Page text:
Our Bishops

The Rt Revd Martin Seeley

Bishop of St Edmundsbury and Ipswich

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The Rt Revd Dr Mike Harrison

Suffragan Bishop of Dunwich

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The Revd Canon Michael Robinson Canon Theologian and Bishops' Chaplain 01473 252829
Lorna Todd Executive Assistant to the Diocesan Bishop 01473 252829
Diane Matthews Bishops' and Archdeacons' Executive Assistant 01473 252829
Terry Atkins Secretary to the Bishop 01473 252829

Bishop Martin Seeley writes... (November 2022)

Angels are set to start appearing across Suffolk.

About this time last year angels started appearing across Ipswich, in shop windows, office entrance halls, fronts of churches, school classrooms, in houses and along streets. They were all sizes – and shapes in fact – drawn, painted, sculpted, crafted or sewn, and some were whole angels and some their wings. I made several turned simply out of wood, with gold wings and golden halos. They all appeared as a result of an idea from the wonderfully creative Revd Rachel Revely, Vicar of St Thomas Ipswich, who inspired others to join in her “Inspiring Angels” campaign.

And now this year, that same campaign is spreading across Suffolk, so we should expect to see angels appearing in all sorts of likely and unlikely places.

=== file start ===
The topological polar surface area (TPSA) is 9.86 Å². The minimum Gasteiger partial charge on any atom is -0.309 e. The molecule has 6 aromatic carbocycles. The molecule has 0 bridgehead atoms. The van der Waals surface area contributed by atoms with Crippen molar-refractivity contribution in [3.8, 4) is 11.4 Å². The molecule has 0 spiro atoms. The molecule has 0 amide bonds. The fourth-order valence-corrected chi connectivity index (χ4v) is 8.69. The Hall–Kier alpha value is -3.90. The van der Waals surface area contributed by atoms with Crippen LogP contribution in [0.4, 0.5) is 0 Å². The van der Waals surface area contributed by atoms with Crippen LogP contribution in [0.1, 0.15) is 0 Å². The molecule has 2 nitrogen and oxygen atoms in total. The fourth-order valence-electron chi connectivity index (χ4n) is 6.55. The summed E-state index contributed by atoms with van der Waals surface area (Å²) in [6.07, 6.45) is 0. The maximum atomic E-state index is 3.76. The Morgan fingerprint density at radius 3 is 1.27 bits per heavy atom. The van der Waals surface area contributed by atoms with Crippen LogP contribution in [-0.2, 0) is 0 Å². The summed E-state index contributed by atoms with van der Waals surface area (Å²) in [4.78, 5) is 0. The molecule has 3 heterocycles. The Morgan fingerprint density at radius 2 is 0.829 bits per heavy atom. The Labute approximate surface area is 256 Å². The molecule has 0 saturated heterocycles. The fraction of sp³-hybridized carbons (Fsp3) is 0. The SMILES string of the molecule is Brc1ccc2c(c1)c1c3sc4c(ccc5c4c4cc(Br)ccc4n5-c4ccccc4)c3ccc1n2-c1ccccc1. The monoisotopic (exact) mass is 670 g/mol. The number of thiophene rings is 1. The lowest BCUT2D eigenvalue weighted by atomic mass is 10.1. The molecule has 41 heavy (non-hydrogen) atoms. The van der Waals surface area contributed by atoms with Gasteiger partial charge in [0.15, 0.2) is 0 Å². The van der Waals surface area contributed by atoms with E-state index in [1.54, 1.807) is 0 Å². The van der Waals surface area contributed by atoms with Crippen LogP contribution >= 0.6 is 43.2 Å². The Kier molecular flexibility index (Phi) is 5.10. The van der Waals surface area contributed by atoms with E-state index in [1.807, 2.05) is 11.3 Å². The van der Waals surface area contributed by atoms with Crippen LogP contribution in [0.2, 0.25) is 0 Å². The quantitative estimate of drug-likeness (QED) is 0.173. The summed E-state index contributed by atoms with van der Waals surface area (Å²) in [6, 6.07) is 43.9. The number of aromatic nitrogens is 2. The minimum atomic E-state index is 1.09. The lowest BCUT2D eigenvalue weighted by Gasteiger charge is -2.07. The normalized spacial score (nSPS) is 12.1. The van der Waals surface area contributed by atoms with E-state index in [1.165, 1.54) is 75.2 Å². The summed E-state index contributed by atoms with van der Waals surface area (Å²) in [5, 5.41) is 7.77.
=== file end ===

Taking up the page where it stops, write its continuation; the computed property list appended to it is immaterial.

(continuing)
So why angels?

Well, yes, of course, they are pointing us to Christmas.  But still, why angels?  And why do angels seem to have such resonance for so many people?

We associate angels with light, with brightening up the world.  And we associate them with hope, with pointing forward to something to which to look forward.

Angels are about care, about protection, about looking out for people. We talk about guardian angels - those who do guard and protect – and who also guide and point the way. We think of angels allaying fear, strengthening and encouraging us. We see all this in the Jewish and Christian Scriptures – angels warning, rescuing, protecting pointing the way, bringing good news, reassuring, encouraging. And it is striking that angels, and the idea of angels, connect with a large proportion of our population – they hold an important meaning for us which touches us quite deeply.

And we certainly need them right now. 

And there may be two ways in which they will appear to us, as well as in their depictions in shop windows and outside churches. We will see them, and be grateful for them, in all those people of whom we say, “they are such an angel.” The people who open up rooms, halls, churches to be warm spaces for those who cannot afford to heat their homes during the day this winter. The people who volunteer at food banks and top up shops, and are running a host of food programmes across our county. And those who provide tea and cake and company on a dreary afternoon.

The people who run the debt advice programmes, or help people coming to the Citizens Advice Bureau, and other centres, to find their way – they are angels too. Or it is the teacher caring for the lonely child, or the carer sitting with the care home resident who has no visitors and whose family have abandoned them.